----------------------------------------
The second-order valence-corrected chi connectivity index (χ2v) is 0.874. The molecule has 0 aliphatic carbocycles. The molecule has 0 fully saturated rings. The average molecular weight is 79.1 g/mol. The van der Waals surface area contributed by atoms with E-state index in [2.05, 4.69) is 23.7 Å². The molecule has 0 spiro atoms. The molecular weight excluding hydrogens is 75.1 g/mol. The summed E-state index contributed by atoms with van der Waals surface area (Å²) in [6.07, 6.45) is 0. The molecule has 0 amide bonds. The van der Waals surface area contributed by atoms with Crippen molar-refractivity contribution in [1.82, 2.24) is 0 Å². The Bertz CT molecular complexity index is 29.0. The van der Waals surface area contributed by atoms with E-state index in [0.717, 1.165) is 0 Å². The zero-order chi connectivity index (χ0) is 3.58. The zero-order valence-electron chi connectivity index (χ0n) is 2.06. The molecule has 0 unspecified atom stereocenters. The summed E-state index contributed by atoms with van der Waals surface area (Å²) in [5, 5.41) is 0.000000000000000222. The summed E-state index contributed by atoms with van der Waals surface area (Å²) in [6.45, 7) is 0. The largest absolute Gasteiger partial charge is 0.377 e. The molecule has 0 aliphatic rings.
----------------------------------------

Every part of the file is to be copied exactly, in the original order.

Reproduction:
The second-order valence-corrected chi connectivity index (χ2v) is 0.874. The molecule has 0 aliphatic carbocycles. The molecule has 0 fully saturated rings. The average molecular weight is 79.1 g/mol. The van der Waals surface area contributed by atoms with E-state index in [2.05, 4.69) is 23.7 Å². The molecule has 0 spiro atoms. The molecular weight excluding hydrogens is 75.1 g/mol. The summed E-state index contributed by atoms with van der Waals surface area (Å²) in [6.07, 6.45) is 0. The molecule has 0 amide bonds. The van der Waals surface area contributed by atoms with Crippen molar-refractivity contribution in [1.82, 2.24) is 0 Å². The Bertz CT molecular complexity index is 29.0. The van der Waals surface area contributed by atoms with E-state index in [0.717, 1.165) is 0 Å². The zero-order chi connectivity index (χ0) is 3.58. The zero-order valence-electron chi connectivity index (χ0n) is 2.06. The molecule has 0 unspecified atom stereocenters. The summed E-state index contributed by atoms with van der Waals surface area (Å²) in [5, 5.41) is 0.000000000000000222. The summed E-state index contributed by atoms with van der Waals surface area (Å²) in [6.45, 7) is 0. The largest absolute Gasteiger partial charge is 0.377 e. The molecule has 0 aliphatic rings.